Guinea fowl owners from around the country met in late March at Texas A&M University to learn more about guinea keeping in a backyard flock setting. The newly formed Guinea Fowl International Association organized the conference, which is planned to be an annual event.
Hot topics for the group were: When and how Avian Influenza will most likely appear in the U.S. and the significance of the USDA's National Animal Identification System. We also learned how to do our own fecal floats to determine whether our birds need to be wormed, nutrition and incubation considerations for backyard flocks, and biosecurity for backyard flocks.
A commercial breeder, Michael Mason, talked about some new guinea fowl colors he is developing, including a rosy pink guinea and a bi-colored guinea.
Avian virologist Dr. John El-Attrache calls himself an optimist in assessing the threat of Avian Influenza to backyard flocks and even commercial flocks in the U.S. More damaging effects to flock owners may come from regulations enacted than from the pathogen, he said. For example, at least one country has already required that all flocks be kept confined indoors. That is a distressing thought to the many of us who keep guinea fowl primarily to help rid our property of ticks, grasshoppers, and other insects.
Dale Hyatt, Research Service Farm Manager for Texas A&M, compared different types of incubators for use by small-flock owners. For those who ship eggs, he also compared different packaging methods and even different carriers used by A&M in shipping eggs. The best, A&M has found? Greyhound Bus Lines! It seems there is less handling and fewer mechanized processes for each package shipped via bus as compared with more traditional shippers such as UPS or the US Postal Service.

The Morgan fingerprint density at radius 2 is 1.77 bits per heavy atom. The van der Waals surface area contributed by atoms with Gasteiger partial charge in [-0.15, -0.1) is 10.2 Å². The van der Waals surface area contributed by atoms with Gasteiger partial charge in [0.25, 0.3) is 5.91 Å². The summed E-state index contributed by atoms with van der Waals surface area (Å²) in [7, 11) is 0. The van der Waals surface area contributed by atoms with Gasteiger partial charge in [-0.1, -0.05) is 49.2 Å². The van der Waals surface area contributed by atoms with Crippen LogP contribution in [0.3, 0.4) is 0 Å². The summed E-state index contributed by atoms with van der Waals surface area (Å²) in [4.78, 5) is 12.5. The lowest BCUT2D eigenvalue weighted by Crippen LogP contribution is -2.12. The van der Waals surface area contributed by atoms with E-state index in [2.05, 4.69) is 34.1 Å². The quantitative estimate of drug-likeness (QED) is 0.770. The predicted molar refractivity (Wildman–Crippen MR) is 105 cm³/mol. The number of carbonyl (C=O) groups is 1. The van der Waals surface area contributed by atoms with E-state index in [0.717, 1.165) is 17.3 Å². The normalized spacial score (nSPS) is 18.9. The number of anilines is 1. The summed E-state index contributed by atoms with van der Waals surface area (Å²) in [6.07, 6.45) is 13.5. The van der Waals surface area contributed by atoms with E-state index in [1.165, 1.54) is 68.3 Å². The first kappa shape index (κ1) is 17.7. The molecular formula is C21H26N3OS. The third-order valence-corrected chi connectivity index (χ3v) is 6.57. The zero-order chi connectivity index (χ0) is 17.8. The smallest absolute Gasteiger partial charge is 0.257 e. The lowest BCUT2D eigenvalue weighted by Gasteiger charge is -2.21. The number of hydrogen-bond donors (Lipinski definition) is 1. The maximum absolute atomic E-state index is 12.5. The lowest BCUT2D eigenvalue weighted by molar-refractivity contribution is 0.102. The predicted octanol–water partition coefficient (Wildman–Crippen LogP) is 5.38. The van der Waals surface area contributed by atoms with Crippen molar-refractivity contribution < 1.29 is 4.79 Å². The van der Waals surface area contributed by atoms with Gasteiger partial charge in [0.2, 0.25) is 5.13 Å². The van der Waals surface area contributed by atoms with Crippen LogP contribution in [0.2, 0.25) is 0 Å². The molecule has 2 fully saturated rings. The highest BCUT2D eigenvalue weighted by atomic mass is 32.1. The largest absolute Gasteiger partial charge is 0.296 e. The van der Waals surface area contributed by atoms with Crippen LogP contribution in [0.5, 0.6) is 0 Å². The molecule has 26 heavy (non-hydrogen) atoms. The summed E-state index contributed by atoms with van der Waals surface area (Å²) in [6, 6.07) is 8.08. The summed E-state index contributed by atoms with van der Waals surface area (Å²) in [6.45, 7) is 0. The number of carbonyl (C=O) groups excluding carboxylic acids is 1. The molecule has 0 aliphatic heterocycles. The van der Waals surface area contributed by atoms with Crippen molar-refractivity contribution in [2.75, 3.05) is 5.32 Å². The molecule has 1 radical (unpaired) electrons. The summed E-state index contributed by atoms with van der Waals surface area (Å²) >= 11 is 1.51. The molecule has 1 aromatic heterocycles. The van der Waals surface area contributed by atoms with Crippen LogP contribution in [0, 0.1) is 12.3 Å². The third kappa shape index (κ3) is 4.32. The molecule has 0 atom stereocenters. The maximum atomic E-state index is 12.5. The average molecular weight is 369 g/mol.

A wide variety of incubation issues were covered, including eggshell permeability, what to do if the power goes off during incubation, humidity concerns early in the incubation process and especially during hatching, and effects of too hot and too cold temperatures.
Dr. Lee Cartwright, president of the North American Gamebird Association, discussed nutrition for guinea fowl and talked about the different requirements for their various stages of growth.
Dr. Morgan Farnell, an avian immunology expert, gave us an overview of federal and state programs to register and identify animals and premises. He also detailed steps the backyard flock keeper could take to help prevent disease in our flocks.
In addition to the seminars and hands-on lab session, conferences such as this provide an opportunity to meet and exchange ideas with other guinea fowl owners and backyard flock enthusiasts. Sharing coop designs - or eggs for hatching - is one of the best benefits of the Guinea Fowl Conference.
Plans are already underway for next year's conference, which also will focus on guinea fowl in a backyard flock setting.